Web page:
"[Lot of 3] Plate 29 [How the Floridians Deliberate on Important Matters with Ceremonial Drinks] [and] Plate 27 [How the Floridians Go Swimming from Island to Island] [and] Plate 17 [The Duties of the Hermaphrodites]", Bry, Theodore de
Subject: Florida, Natives
Period: 1591 (circa)
Publication: Grands Voyages, Part II
8.4 x 5.8 inches
21.3 x 14.7 cm
This copper engraving is from a remarkable series of publications, illustrating voyages of discovery and travels of exploration to various parts of the world. The project was begun by Theodore de Bry of Frankfurt, in 1590 and was to continue for another 54 years. They became known collectively as the Grands Voyages (to America and the West Indies) and the Petits Voyages (to the Orient and the East Indies). De Bry died after the first six parts of the Grands Voyages were completed. The project was completed initially by his widow and two sons, Johann Theodore de Bry and Johann Israel de Bry, then by his son-in-law, Matthaus Merian in 1644.
On sheets of German text measuring approximately 9.5 x 13.5".
A. Plate 29 [How the Floridians Deliberate on Important Matters with Ceremonial Drinks], hand color. This engraving shows a Florida chief flanked by his councilors as they imbibe cassina or black drink from a conch shell. A couple of the men vomit in reaction to the beverage. In the foreground, women prepare the cassina from the sacred holly plant. Condition: There is a small portion of the engraved image missing at bottom right, and an archivally repaired edge tear enters the image at top. At bottom, a large chip out of the text has been replaced with archival materials. (B)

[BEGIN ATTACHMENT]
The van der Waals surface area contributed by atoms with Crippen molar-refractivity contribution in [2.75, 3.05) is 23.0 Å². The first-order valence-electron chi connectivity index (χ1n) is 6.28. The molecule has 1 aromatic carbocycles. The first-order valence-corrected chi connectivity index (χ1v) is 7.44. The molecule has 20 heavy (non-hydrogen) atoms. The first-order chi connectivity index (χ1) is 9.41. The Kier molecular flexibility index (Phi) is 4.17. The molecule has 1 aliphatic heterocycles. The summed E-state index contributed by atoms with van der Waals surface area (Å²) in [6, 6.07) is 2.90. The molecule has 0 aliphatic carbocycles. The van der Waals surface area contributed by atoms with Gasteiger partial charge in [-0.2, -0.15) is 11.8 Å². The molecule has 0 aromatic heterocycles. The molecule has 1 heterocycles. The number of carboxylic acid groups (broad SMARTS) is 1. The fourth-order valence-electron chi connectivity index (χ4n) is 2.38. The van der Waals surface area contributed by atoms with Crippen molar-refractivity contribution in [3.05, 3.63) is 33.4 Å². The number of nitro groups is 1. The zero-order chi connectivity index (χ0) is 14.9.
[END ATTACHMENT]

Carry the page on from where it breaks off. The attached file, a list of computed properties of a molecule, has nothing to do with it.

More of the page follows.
B. Plate 27 [How the Floridians Go Swimming from Island to Island], hand color. This engraving depicts native Floridians swimming for recreation. The male figure at right brings a bow and arrow with him for protection, tying the quiver to the top of his head with his hair to keep it dry. A mother ferries three children and a basket of fruit across the river. Condition: There is light soiling. At bottom, a large chip out of the text has been replaced with archival materials. (B)
C. Plate 17 [The Duties of the Hermaphrodites], black & white. According to the text (Le Moyne), hermaphrodites were common among the native population. Because of their strength, they were employed like pack animals and used for carrying the sick and dead during war. The scene illustrates two natives on stretchers heading to the burial grounds, along with two other injured natives ride piggyback . The depictions of hermaphrodites reveal fully developed men with female hairstyles. Condition: There are a few worm tracks, including a small one in the engraved image, and some minor spots. The correct plate appears to have been contemporaneously pasted over an engraving that did not correspond with the title and text. (B+)
See description above.